Whole-home wireless audio streaming options are proliferating. And while companies like Sonos are making noise about their lower cost entry-level offerings, newcomer on the scene, Bluesound is touting high-end sound quality as their competitive differentiator. At a press event in New York City earlier today, Bluesound, a division of Canadian electronics manufacturer Lenbrook Industries, launched a full suite of audio streaming solutions intended to bring music to every room in your home.
Bluesound offers a free app for iOS and Android devices which can access your local digital music files on a DLNA device (like a Windows PC) or network-attached hard drive. It can also access TuneIn Radio, for access to thousands of streaming radio stations. The Bluesound app can also access RDIO, a paid service which offers instant access to around 20,000,000 songs plus a customizable radio station-like music discovery service that will introduce you to new music or play your old favorites.
The products offered by Bluesound range from the Node ($449) which is a wireless networked music player, without any amplification or speaker to a combination Power Node ($699) and Duo system ($999) which provides fully networked wireless music playback through a high-quality three piece subwoofer/satellite speaker system. Bluesound also offers a self-contained networked tabletop speaker system, the Pulse ($699) as well as a unique disc player/ripper called The Vault ($999).
The Vault allows users to insert their new CDs for instant playback, but it's not just a CD player. While playing the disc, the Vault rips it to FLAC (Free Lossless Audio Codec) and/or MP3 files on its internal one terabyte (1TB) hard drive. So even those who are not so tech savvy can build up a digital music collection, in fully lossless format, simply by playing each disc in their collection.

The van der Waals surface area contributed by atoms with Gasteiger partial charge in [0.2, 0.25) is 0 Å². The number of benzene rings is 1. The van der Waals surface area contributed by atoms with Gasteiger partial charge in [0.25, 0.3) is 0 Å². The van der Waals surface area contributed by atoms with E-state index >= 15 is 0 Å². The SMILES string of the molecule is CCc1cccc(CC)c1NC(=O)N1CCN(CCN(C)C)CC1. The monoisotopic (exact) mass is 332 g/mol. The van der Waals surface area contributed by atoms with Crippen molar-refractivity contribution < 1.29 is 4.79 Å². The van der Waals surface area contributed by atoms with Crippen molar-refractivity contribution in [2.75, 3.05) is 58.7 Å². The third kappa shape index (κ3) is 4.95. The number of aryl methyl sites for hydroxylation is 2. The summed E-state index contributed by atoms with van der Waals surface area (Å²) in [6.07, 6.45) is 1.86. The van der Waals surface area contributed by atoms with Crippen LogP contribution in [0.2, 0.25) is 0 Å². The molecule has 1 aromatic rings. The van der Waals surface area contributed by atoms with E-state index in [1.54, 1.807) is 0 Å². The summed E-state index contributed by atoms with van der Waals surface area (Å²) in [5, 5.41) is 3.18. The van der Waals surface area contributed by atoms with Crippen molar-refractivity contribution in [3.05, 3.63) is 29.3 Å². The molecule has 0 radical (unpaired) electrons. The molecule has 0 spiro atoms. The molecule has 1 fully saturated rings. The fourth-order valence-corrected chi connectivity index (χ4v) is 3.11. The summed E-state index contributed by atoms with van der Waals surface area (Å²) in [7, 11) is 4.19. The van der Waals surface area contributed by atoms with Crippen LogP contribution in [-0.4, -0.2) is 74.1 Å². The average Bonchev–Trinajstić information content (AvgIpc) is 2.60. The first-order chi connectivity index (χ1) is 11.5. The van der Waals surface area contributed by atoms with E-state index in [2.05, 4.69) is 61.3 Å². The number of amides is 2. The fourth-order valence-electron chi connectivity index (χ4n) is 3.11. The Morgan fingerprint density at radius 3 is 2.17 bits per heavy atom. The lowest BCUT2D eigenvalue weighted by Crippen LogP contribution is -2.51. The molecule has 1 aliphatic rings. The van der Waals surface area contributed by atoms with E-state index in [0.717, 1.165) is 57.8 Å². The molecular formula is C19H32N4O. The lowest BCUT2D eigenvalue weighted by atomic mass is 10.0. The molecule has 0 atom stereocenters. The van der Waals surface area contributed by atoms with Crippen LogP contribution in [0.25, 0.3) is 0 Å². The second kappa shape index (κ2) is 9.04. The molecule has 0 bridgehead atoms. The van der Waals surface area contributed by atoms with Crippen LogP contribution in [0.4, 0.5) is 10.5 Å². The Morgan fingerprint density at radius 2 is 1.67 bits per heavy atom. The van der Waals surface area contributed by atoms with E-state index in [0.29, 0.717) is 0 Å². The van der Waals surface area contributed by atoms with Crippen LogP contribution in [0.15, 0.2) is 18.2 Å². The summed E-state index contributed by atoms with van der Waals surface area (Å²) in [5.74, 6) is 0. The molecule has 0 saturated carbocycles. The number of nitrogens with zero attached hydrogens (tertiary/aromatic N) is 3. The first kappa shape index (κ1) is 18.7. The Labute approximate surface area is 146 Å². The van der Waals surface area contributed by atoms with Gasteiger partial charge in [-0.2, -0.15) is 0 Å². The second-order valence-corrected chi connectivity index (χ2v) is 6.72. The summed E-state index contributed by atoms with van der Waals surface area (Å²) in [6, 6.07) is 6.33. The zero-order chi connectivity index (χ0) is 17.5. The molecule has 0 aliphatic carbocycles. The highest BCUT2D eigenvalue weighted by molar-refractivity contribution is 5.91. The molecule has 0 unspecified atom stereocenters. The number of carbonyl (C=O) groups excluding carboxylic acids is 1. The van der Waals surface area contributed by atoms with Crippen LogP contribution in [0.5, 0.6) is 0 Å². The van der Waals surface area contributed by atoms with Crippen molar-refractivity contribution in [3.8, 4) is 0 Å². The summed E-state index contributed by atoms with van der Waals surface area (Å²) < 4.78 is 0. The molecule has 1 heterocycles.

At the press event, we listened to an assortment of Bluesound products, but the combination that impressed me was the Power Node/Duo combo. At $1698, it isn't exactly inexpensive, but listening to a few lossless tracks, including an audiophile-grade 24-bit/96 KHz cut, the system earned its lofty price tag. I could definitely hear a 3-dimensional soundstage, with nice imaging and a pleasant harmonic blend with refined treble and reasonably extended low end. Those who think listening to digital music on a wireless system entails some compromise in quality should give this system a listen.
The system operates over your home network. If you're concerned about potential bandwith problems or drop-outs, use the wired ethernet connection. But Bluesound reps say that they can easily support eight concurrent listening streams to as many zones over standard 802.11n WiFi, so that should accomodate most use cases.
Bluesound reps say that the speakers are available today, but I tried a few local zip codes on their web site and was unable to find a local dealer. Also, the system is not available on Amazon or other online dealers. So it may be a little while before you can find it in a store near you.